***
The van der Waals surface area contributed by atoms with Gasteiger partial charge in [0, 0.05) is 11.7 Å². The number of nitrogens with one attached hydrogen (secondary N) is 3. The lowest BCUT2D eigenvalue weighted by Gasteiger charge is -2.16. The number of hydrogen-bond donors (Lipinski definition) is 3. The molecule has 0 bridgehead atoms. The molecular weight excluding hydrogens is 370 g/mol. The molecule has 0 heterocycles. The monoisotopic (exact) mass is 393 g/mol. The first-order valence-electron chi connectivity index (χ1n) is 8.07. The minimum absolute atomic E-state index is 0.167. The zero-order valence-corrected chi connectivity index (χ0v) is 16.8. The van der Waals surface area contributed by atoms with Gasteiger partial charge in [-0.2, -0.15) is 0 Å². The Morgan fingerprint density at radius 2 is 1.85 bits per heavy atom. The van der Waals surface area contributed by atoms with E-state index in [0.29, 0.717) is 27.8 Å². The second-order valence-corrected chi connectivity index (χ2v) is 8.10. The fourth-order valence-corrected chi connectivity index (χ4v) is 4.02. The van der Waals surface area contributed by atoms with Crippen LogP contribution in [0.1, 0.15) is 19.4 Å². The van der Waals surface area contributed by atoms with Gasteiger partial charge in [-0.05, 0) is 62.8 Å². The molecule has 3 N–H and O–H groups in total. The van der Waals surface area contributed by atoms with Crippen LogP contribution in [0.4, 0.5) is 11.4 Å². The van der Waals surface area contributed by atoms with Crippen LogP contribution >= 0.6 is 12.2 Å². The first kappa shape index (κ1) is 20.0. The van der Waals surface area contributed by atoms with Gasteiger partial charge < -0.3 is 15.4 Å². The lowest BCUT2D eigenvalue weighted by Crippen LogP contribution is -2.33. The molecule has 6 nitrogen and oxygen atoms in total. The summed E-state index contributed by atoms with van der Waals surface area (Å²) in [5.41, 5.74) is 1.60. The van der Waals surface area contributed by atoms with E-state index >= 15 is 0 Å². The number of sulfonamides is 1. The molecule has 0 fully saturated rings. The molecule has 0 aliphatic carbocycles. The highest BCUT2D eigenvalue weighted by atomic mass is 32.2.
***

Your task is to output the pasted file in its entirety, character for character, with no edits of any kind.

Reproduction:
The van der Waals surface area contributed by atoms with Gasteiger partial charge in [0, 0.05) is 11.7 Å². The number of nitrogens with one attached hydrogen (secondary N) is 3. The lowest BCUT2D eigenvalue weighted by Gasteiger charge is -2.16. The number of hydrogen-bond donors (Lipinski definition) is 3. The molecule has 0 bridgehead atoms. The molecular weight excluding hydrogens is 370 g/mol. The molecule has 0 heterocycles. The monoisotopic (exact) mass is 393 g/mol. The first-order valence-electron chi connectivity index (χ1n) is 8.07. The minimum absolute atomic E-state index is 0.167. The zero-order valence-corrected chi connectivity index (χ0v) is 16.8. The van der Waals surface area contributed by atoms with Gasteiger partial charge in [-0.2, -0.15) is 0 Å². The Morgan fingerprint density at radius 2 is 1.85 bits per heavy atom. The van der Waals surface area contributed by atoms with E-state index in [0.29, 0.717) is 27.8 Å². The second-order valence-corrected chi connectivity index (χ2v) is 8.10. The fourth-order valence-corrected chi connectivity index (χ4v) is 4.02. The van der Waals surface area contributed by atoms with Crippen LogP contribution in [0.1, 0.15) is 19.4 Å². The van der Waals surface area contributed by atoms with Gasteiger partial charge in [-0.05, 0) is 62.8 Å². The molecule has 3 N–H and O–H groups in total. The van der Waals surface area contributed by atoms with Crippen LogP contribution in [0.4, 0.5) is 11.4 Å². The van der Waals surface area contributed by atoms with Crippen LogP contribution >= 0.6 is 12.2 Å². The first kappa shape index (κ1) is 20.0. The van der Waals surface area contributed by atoms with Gasteiger partial charge < -0.3 is 15.4 Å². The lowest BCUT2D eigenvalue weighted by Crippen LogP contribution is -2.33. The molecule has 6 nitrogen and oxygen atoms in total. The summed E-state index contributed by atoms with van der Waals surface area (Å²) in [5.41, 5.74) is 1.60. The van der Waals surface area contributed by atoms with E-state index >= 15 is 0 Å². The number of sulfonamides is 1. The molecule has 0 fully saturated rings. The molecule has 0 aliphatic carbocycles. The highest BCUT2D eigenvalue weighted by atomic mass is 32.2.